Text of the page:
The Islanders will exit the NHL’s three-day holiday break two points out of a playoff position and with only the Capitals, currently holding the second wild-card spot, having played more games among Eastern Conference teams.
The Penguins, Tuesday night’s opponent at UBS Arena, are three points ahead of the Islanders for third place in the Metropolitan Division and have two games in hand. The Islanders will be coming off a well-played 5-1 win over the visiting Panthers on Dec. 23 but have not won consecutive games since a four-game winning streak Nov. 21-26.
Since then, the Islanders (19-14-2) are 4-6-2, an inconsistent pace that will not lead them to the postseason.
So how to assess these Islanders in Year 1 under Lane Lambert, promoted to replace his long-time boss, Barry Trotz, and Year 5 of president and general manager Lou Lamoriello, who steadfastly states his confidence in the team’s core?
“I think we’ve done a lot of good things,” said Noah Dobson, who continues to develop into one of the NHL’s better defensemen. “We’ve played some good hockey. The main thing is just bringing that on a consistent basis. Early in the year, we played really good third periods but not the game as a whole. So that’s just the emphasis, to play our game for a consistent 60 minutes.”
It’s true that the Islanders are a decent 8-5-2 against teams currently holding a playoff spot. The flip side is the pedestrian 11-9-0 record against the rest of the league.
“I think it’s a continuation on all the things we’ve focused on, whether it’s our systems or our aggressiveness or our structure,” Anders Lee said. “Up to this point, you’re really building your game and then you want to get it consistent. I think that’s the biggest thing is being able to bring your game to the next level throughout the year so you’re firing on all cylinders when you need to be.”
The path to more consistent play is clear. The issue is whether it’s attainable.
More scoring needs to come from the wings on the Islanders’ top two lines, spots usually occupied by Lee (11 goals, 15 assists), Oliver Wahlstrom (seven goals, nine assists), Anthony Beauvillier (eight goals, nine assists) and Josh Bailey (five goals, eight assists).
A couple of other problems persist as a result.
The power play has become, at times, a momentum-sucking detriment. After going 0-for-6 with only eight man-advantage shots against the Panthers, the Islanders are 0-for-22 over the last seven games. Struggles on entries into the offensive zone often have been an issue. So has just getting the puck on net.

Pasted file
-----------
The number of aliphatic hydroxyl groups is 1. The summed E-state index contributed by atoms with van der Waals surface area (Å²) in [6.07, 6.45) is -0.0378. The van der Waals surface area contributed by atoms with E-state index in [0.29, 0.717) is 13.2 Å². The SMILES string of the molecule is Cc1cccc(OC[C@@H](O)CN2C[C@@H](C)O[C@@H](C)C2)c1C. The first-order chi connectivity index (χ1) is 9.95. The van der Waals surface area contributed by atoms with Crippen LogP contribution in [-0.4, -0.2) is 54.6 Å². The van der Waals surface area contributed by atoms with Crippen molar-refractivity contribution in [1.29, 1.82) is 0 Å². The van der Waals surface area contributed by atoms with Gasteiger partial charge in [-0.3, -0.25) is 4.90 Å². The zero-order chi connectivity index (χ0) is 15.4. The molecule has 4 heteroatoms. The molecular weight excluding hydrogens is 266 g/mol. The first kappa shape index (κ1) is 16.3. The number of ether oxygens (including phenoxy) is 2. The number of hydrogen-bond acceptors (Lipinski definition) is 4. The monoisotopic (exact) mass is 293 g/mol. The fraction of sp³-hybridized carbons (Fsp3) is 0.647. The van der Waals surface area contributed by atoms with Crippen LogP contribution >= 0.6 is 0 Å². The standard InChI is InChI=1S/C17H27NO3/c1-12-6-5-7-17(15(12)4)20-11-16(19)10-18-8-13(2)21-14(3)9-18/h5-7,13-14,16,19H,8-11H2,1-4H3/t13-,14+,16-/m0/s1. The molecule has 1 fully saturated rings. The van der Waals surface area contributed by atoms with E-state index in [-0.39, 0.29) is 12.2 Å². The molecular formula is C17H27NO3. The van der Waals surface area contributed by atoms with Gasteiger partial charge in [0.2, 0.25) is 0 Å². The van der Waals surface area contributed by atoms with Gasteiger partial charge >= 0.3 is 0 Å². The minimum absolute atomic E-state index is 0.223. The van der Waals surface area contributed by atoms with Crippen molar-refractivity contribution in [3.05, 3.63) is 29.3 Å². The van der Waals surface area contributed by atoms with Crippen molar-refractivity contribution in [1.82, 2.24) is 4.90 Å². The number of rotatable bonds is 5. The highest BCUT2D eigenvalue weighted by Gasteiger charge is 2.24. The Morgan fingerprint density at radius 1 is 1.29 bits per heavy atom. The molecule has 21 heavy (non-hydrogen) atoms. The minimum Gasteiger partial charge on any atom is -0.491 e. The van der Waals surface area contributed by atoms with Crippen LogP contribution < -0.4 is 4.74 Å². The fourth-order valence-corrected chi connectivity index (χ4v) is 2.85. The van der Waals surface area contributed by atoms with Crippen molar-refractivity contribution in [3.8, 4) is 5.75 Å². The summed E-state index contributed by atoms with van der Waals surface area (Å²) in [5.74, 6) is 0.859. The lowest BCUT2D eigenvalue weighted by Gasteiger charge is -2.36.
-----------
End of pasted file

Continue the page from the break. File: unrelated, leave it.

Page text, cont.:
Also, a lack of scoring was at least part of the reason Ilya Sorokin — who started the season looking like a very strong Vezina Trophy candidate — experienced a personal seven-game losing streak. He snapped it with 22 saves against the Panthers.
The Islanders were shut out twice during that span — including a 1-0 shootout loss in Colorado as Sorokin notched his third shutout of the season — and scored only one goal in two of the other losses.
Goalie partner Semyon Varlamov went into the break sidelined with a lower-body injury, so Sorokin almost certainly will make his fourth straight start against the Penguins.
Mounting injuries are taking their toll.
Defenseman Adam Pelech (suspected head injury), Cal Clutterbuck (upper body), Kyle Palmieri (upper body) and Varlamov are on injured reserve, though eligible to be activated once the season resumes.
Casey Cizikas (upper body) was hurt in Thursday’s 5-3 loss to the Rangers at Madison Square Garden and Simon Holmstrom (left leg) and Brock Nelson (upper body) exited against the Panthers.
Injuries, of course, just lead to opportunities for others.
Pelech’s injury allowed Robin Salo an extended look, but Lambert benched Salo after two defensive miscues led to Rangers goals. Parker Wotherspoon, who has played parts of eight seasons in the AHL, made a solid NHL debut against the Panthers after being recalled from Bridgeport.
Top prospect Aatu Raty made his NHL debut with a goal against the Panthers as he centered the fourth line.
It’s a small sample size. But Raty likely is the best in-house possibility to bolster the Islanders’ inconsistent attack and power play.